What do you do when you can't get out onto the whale sharks, well tagging lemon sharks is a bit of a favourite at the moment.... Intern Susie Lilley tells all.....
After the most awful week of Rain, Thunder and Lightning stopping the whale shark trips everyone had cabin fever….
However, MCSS are not just about the whale sharks, David & Georgia look out for the pointed sharks too. So we all jumped at the chance to help Georgia tag baby Lemon sharks that had been seen in the mangroves at Back Bay in the North of the island.
Being in unprotected water where the likelihood of being captured by local fisherman is very high, the plan was to capture if we could then tag and release them back into a protected area called Baie Ternay Marine Park, one of the few areas within the Seychelles where fishing is not allowed.
So we all set off on the 1hr bus trip across the island to meet up with Chris Mason-Parker from GVI, to lead us to where at least 5 baby sharks had been spotted. Once we arrived we all grabbed the gear and set off into the mangroves to try and capture some, if not all of them.
Carrying the net into the bay, it was rolled out in front of the mangrove area where Georgia & Chris could see the baby sharks swimming around.
The team setting the net on 'Back Beach' ready for the first of the pups
We made a semi-circle to try and stop any escaping and within minutes the call went up that one was caught in the net. After untangling them, very carefully they were transferred into the eske/igloo for transport across to the beach at Baie Ternay. We successfully managed to catch 3 out of the 5 on this occasion but I am sure Georgia will be back to try and catch the rest in the future.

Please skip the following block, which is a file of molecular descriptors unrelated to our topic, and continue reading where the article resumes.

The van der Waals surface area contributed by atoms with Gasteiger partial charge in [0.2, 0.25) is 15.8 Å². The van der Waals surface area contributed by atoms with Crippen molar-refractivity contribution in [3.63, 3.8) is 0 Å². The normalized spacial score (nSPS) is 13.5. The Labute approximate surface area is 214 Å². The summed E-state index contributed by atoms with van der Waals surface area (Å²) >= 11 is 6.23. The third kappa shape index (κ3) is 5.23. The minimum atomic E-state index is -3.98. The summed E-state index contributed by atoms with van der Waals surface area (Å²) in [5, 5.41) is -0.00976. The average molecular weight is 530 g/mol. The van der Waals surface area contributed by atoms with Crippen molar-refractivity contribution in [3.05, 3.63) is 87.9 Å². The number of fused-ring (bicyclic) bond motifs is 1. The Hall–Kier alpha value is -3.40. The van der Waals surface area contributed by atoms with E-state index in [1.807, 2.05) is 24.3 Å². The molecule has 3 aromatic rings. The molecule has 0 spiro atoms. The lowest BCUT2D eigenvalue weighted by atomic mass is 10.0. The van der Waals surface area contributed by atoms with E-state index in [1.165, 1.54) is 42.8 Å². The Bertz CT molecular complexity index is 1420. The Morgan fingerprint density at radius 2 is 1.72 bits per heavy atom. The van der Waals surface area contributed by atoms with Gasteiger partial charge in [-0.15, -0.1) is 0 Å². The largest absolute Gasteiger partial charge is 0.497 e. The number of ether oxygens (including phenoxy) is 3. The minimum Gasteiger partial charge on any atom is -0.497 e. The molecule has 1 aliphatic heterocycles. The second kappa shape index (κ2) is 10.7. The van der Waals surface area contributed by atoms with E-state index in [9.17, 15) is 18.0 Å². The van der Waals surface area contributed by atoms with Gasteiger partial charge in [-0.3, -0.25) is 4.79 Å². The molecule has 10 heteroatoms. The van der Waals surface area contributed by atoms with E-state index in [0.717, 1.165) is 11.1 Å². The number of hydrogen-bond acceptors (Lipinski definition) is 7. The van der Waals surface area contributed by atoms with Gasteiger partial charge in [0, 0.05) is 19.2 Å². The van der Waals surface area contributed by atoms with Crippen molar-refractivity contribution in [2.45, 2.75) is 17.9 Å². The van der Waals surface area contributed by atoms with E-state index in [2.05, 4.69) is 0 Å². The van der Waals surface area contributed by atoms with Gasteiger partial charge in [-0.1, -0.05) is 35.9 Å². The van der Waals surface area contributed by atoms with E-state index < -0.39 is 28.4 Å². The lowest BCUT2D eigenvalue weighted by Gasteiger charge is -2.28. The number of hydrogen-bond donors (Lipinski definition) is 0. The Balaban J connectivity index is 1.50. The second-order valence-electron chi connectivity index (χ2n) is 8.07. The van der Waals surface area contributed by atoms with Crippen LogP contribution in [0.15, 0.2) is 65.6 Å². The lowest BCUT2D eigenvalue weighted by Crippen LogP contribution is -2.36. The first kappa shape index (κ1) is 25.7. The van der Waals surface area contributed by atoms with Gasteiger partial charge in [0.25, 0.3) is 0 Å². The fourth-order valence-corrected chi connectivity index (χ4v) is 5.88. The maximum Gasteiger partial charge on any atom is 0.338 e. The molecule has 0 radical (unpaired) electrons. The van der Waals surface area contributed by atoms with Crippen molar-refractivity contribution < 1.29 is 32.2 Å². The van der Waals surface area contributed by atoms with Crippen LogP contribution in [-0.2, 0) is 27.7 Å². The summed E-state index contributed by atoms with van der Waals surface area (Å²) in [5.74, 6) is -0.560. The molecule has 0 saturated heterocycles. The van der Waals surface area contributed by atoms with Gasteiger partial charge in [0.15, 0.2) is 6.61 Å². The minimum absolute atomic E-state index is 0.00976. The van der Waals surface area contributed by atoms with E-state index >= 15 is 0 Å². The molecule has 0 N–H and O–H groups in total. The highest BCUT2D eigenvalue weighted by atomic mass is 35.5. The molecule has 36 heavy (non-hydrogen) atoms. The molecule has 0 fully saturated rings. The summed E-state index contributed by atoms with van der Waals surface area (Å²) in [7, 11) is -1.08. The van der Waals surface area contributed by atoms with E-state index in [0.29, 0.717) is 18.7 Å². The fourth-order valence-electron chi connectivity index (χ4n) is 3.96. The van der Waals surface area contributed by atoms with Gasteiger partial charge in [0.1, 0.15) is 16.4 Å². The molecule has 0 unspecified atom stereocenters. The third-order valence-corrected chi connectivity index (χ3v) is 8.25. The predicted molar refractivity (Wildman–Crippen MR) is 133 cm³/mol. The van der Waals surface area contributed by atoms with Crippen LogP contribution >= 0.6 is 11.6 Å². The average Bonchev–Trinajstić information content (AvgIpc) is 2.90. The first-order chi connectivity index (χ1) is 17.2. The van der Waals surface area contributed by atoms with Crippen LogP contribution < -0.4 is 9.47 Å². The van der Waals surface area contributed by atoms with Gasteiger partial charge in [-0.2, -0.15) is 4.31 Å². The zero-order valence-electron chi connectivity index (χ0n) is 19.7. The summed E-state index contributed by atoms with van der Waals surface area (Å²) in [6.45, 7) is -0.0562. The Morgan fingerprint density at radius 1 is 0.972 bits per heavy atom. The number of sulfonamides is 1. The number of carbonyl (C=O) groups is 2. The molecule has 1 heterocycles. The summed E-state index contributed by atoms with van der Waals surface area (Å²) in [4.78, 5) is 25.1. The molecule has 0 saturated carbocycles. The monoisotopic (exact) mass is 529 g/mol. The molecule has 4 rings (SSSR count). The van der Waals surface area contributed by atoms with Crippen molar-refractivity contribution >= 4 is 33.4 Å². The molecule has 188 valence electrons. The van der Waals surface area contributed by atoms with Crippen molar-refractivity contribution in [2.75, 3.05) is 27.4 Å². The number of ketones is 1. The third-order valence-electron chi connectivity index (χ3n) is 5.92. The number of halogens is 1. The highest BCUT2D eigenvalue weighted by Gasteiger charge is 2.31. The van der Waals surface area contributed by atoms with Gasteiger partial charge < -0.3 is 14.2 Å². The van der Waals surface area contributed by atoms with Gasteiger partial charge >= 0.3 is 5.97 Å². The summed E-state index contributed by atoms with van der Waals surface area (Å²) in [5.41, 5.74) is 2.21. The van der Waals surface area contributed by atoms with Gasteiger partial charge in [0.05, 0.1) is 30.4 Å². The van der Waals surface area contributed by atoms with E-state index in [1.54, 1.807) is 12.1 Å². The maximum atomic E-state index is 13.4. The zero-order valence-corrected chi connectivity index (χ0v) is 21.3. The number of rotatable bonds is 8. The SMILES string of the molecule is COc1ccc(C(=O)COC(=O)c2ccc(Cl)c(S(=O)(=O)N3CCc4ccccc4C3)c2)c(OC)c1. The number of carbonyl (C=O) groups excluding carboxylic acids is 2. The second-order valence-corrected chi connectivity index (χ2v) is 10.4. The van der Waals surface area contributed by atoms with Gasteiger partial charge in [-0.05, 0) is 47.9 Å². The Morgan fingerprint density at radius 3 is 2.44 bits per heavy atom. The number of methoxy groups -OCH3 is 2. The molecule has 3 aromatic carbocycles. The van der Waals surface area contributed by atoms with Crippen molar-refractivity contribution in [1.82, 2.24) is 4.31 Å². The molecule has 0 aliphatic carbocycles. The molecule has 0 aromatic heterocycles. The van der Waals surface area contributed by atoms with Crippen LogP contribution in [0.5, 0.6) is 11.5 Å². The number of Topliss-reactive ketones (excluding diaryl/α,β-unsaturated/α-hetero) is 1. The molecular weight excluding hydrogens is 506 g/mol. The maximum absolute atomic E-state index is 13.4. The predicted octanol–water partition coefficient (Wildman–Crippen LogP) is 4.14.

Dr. D., the shark whisperer, gently untangles a lemon shark pup from the net....
So gathering up the net, cameras and all the Interns and the rest of the MCSS team we all headed down to meet with Georgia to support her with her Tagging. This would be her first ‘solo’-tagging tagging venture and she was slightly nervous. But by the time we got there she had already tagged one baby shark and released it and she was about to start work on No. 2. Working on these sharks requires protective gloves and careful handling; even at this size they can do serious damage to your fingers as they have razor sharp teeth and rough sandpaper like skin. So with one hand holding the shark firmly just behind the head and the other holding the tail, we turned the shark upside down. It instantly went into its catatonic state to allow Georgia to do her stuff. Its not as easy as you would think, and it took her a few attempts to cut through the skin.
Now this sounds like it is hurting the shark but these little guys don’t seem to notice, so with the final cut through the belly Georgia slipped the tag inside the sharks cavity space (this would be the equivalent of slipping a beer bottle inside your chest by the way) she makes a couple of professional looking stitches and the little guy is good to go. We measure and sex each shark before releasing him or her back into the safety of the marine park.
Tagged and being measured, ready to go!
Georgia is extremely pleased with the results (see photo!) – a good days work for MCSS.
A very happy Georgia takes one of the tagged pups out to the reef....
Once back at the office Georgia is able to identify the sharks at baby Sharptooth Lemon Sharks, these are currently on the IUCN Red List of Threatened Species as Vulnerable. http://www.iucnredlist.org/apps/redlist/details/41836/0
Happy and cruising... one of the tagged lemon shark pups explores Bay Ternay back-reef
However there are currently no conservation measures in place for this species and its current population is decreasing in size. This makes the tagging of these baby sharks even more important and moving them into the Baie Ternay Marine Park will hopefully help them to grow large enough to survive.